Banks post strong performance in H1 2022 despite head winds
  • Nigeria to lose $15.4 billion; banks, others reverse performance outlook


As the impact of COVID-19 continues to be felt globally, there are indications that deposit money banks in 2020 performance would drop due to the impact of Coronavirus, sliding prices of oil and lack of income. On the back of the rising cases of coronavirus pandemic that is ravaging the economy, deposit money banks and analysts have found mutual ground to adjust forecasts for 2020.

Most experts believed that the effect of COVID-19 on the economy will be far-reaching and telling giving the situation in the international oil market which has seen prices drop to $24 per barrel, about 48 per cent below the budget benchmark of $57. Equity analysts adjustments which take negative side projected that lenders profitability would be slipped down at the range of 10% to 30% while some smaller banks may reel out negative results.

Last week, McKinsey Consulting, an international firm, released a report which indicates that Nigeria will go into a 3 per cent recession this year far worse than the 2009 and 2014 recessions at -1.6 and -1-8 per cent respectively. This comes in the hell of previous reports by Standard and Poor, S&P, a rating agency which had downgraded Nigeria from Stable to Negative, making its financial instruments junk in the international system.

Analysts expressed concern that earnings estimate misses would feature more this year, and it might take a long time for normal activities to return except solutions for COVID-19 comes and oil prices rebound. Nigeria depends on oil for its foreign exchange earnings, and the crisis in the oil market between Russia and Saudi Arabia over production output has put severe pressures on price and the revenues of the country. Reports at the weekend said that Nigeria has about 70 cargoes of undelivered oil outstanding.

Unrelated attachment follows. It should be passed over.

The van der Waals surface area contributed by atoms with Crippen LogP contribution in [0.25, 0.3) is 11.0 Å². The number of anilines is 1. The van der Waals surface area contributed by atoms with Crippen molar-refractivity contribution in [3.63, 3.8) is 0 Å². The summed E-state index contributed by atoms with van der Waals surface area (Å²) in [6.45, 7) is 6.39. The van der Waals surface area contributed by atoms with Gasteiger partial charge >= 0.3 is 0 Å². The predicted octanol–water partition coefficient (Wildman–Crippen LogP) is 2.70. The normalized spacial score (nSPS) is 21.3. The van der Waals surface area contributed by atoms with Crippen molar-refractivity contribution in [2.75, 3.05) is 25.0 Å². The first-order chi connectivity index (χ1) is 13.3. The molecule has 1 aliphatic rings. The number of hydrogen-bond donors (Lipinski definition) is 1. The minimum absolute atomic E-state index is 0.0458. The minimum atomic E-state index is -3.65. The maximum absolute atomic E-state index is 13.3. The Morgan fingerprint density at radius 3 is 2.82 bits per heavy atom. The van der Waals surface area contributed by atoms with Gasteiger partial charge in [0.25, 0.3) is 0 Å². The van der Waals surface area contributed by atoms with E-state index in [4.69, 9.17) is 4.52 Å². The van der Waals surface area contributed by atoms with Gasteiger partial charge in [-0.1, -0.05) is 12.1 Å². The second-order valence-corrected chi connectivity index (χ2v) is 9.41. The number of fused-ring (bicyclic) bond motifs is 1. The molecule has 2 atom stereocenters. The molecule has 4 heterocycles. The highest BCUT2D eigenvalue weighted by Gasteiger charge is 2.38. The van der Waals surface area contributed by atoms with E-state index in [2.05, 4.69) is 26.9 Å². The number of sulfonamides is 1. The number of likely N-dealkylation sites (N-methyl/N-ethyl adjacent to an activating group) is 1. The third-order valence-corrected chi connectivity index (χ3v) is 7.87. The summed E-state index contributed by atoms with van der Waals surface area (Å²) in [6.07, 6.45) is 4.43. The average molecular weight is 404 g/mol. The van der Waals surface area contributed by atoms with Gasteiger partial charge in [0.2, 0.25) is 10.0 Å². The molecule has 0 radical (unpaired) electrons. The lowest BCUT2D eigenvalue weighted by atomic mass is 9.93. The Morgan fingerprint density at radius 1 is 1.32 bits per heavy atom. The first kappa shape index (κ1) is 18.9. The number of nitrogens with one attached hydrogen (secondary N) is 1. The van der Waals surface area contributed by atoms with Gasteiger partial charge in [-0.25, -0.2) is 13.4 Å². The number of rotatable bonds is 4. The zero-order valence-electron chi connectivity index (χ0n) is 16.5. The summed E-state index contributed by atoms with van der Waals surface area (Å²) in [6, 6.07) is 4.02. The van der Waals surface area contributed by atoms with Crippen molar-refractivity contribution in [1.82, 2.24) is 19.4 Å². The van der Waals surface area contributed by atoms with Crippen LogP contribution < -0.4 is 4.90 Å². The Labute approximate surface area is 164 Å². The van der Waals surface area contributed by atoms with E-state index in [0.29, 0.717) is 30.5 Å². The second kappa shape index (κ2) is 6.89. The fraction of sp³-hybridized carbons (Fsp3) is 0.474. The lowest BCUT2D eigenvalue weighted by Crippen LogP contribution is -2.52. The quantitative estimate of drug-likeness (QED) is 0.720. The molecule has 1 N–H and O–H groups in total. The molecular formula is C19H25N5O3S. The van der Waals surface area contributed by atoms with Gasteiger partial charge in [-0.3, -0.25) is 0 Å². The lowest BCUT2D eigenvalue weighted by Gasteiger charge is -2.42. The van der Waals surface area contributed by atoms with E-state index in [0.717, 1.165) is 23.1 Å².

While most nations are announcing stimulus packages to save their economies, Nigeria may be borrowing to survive as it is virtually broke and the Central Bank’s intervention is only a drop in the ocean. Although, the Federal Inland Revenue Service, FIRS, reported an N2 trillion revenue collection this quarter it may be a flash in the pan, as the impact of the COVID 19 and oil price kick in.

BusinessHallmark gathered that banks would have to deal with multiple issues in 2020. There is an ongoing internal stress test on the back of the recent adjustment made to Naira exchange rate at Investors and Exporters window. Again, currency traders and analysts remain bearish on FX position as they are expecting naira to find its true value southward.

Big banks are undergoing serious balance sheet stress test due to the expectation for a potential devaluation of the currency. Apart from issues with FX, operators are also grappling with oil and gas assets in the face of a decline in global prices of oil. Also, these developments combined are expected to reduce economic prosperity in 2020 as government revenues sources are under threat at the moment.

Atlantic Council, a non-partisan organisation in the United States estimates revenues loss of $15.4 billion for Nigeria due to coronavirus pandemic and declining prices of oil. Dividend payment would be affected as they need to plough back retain earnings would help banks to strengthen capital adequacy ratio.

At their separate conference calls with analysts, some banks indicated that due to development in the economy, their performance may fall short of their initial guidance. Booming with optimistic that the economy would resurge in 2020, Tier-I capital banks had set ambitious targets.

Most of these targets, as they explained, were as a result of the Central Bank of Nigeria decision to re-channel credits to support the real sector.

Unfortunately, after the apex bank tough regulation, the global prices of oil began to retreat due to the inability of the OPEC+ to balance demand and supply equation among its members.

As if the declining oil price was not enough, coronavirus pandemic added salt to the wounds, thus exacerbating the situation and analysts to worry about default rate.

Speaking at earnings call with analysts recently, Mr Nnamdi Okonkwo, Managing Director and Chief Executive Officer of Fidelity Bank Plc, adjusted its projected profit metrics down by 15%. A trend like this would affect dividend payment among bulge balance sheet banks with combine total assets at N30 trillion.

Analysts said there is a probability that Tier-2 capital banks earnings would be flat in 2020, given the fact that there is already pressure in the sector due to the increase in cash reserve ratio to 27.5%. Besides, loan to deposits ratio is pegged at 65% which gives operators the tiny opportunity for other alternative investment windows to support their bottom line.